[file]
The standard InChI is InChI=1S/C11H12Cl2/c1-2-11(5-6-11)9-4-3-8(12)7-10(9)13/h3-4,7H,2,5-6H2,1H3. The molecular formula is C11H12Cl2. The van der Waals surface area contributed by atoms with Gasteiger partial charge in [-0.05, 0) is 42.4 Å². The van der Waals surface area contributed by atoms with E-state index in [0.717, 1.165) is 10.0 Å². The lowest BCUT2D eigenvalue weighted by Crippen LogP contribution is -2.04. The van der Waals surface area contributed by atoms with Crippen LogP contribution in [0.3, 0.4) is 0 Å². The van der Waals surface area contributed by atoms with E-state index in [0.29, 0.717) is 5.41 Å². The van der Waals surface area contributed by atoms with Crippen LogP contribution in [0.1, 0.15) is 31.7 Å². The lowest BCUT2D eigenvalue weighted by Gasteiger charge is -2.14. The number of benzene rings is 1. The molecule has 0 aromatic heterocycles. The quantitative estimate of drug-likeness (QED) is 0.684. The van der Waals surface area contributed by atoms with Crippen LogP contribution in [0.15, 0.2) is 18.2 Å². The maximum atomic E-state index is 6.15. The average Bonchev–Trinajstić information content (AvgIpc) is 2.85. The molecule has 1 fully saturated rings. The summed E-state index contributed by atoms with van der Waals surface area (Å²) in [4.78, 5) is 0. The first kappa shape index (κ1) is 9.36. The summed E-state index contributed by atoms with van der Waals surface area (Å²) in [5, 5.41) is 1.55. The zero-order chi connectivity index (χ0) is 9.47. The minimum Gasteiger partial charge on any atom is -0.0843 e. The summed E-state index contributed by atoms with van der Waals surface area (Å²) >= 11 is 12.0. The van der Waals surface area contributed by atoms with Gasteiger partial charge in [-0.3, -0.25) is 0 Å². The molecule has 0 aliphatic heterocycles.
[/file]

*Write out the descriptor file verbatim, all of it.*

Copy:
The standard InChI is InChI=1S/C11H12Cl2/c1-2-11(5-6-11)9-4-3-8(12)7-10(9)13/h3-4,7H,2,5-6H2,1H3. The molecular formula is C11H12Cl2. The van der Waals surface area contributed by atoms with Gasteiger partial charge in [-0.05, 0) is 42.4 Å². The van der Waals surface area contributed by atoms with E-state index in [0.717, 1.165) is 10.0 Å². The lowest BCUT2D eigenvalue weighted by Crippen LogP contribution is -2.04. The van der Waals surface area contributed by atoms with Crippen LogP contribution in [0.3, 0.4) is 0 Å². The van der Waals surface area contributed by atoms with E-state index in [0.29, 0.717) is 5.41 Å². The van der Waals surface area contributed by atoms with Crippen LogP contribution in [0.1, 0.15) is 31.7 Å². The lowest BCUT2D eigenvalue weighted by Gasteiger charge is -2.14. The number of benzene rings is 1. The molecule has 0 aromatic heterocycles. The quantitative estimate of drug-likeness (QED) is 0.684. The van der Waals surface area contributed by atoms with Crippen LogP contribution in [0.15, 0.2) is 18.2 Å². The maximum atomic E-state index is 6.15. The average Bonchev–Trinajstić information content (AvgIpc) is 2.85. The molecule has 1 fully saturated rings. The summed E-state index contributed by atoms with van der Waals surface area (Å²) in [4.78, 5) is 0. The first kappa shape index (κ1) is 9.36. The summed E-state index contributed by atoms with van der Waals surface area (Å²) in [5, 5.41) is 1.55. The zero-order chi connectivity index (χ0) is 9.47. The minimum Gasteiger partial charge on any atom is -0.0843 e. The summed E-state index contributed by atoms with van der Waals surface area (Å²) >= 11 is 12.0. The van der Waals surface area contributed by atoms with Gasteiger partial charge in [-0.3, -0.25) is 0 Å². The molecule has 0 aliphatic heterocycles.